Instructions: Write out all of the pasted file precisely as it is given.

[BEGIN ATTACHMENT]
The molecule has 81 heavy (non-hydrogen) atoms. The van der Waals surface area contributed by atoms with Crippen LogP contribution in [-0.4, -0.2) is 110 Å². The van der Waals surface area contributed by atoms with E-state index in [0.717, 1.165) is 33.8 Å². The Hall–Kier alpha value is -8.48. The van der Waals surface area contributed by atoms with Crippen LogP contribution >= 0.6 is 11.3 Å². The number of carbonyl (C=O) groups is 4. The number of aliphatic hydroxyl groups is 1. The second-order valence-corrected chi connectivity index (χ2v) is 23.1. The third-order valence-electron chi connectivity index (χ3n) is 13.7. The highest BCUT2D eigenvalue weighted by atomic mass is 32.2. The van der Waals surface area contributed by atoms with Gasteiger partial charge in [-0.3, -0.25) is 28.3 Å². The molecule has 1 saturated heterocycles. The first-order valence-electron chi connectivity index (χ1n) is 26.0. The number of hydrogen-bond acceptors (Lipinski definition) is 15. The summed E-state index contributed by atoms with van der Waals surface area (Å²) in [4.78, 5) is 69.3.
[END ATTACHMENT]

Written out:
The molecule has 81 heavy (non-hydrogen) atoms. The van der Waals surface area contributed by atoms with Crippen LogP contribution in [-0.4, -0.2) is 110 Å². The van der Waals surface area contributed by atoms with E-state index in [0.717, 1.165) is 33.8 Å². The Hall–Kier alpha value is -8.48. The van der Waals surface area contributed by atoms with Crippen LogP contribution >= 0.6 is 11.3 Å². The number of carbonyl (C=O) groups is 4. The number of aliphatic hydroxyl groups is 1. The second-order valence-corrected chi connectivity index (χ2v) is 23.1. The third-order valence-electron chi connectivity index (χ3n) is 13.7. The highest BCUT2D eigenvalue weighted by atomic mass is 32.2. The van der Waals surface area contributed by atoms with Gasteiger partial charge in [-0.3, -0.25) is 28.3 Å². The molecule has 1 saturated heterocycles. The first-order valence-electron chi connectivity index (χ1n) is 26.0. The number of hydrogen-bond acceptors (Lipinski definition) is 15. The summed E-state index contributed by atoms with van der Waals surface area (Å²) in [4.78, 5) is 69.3.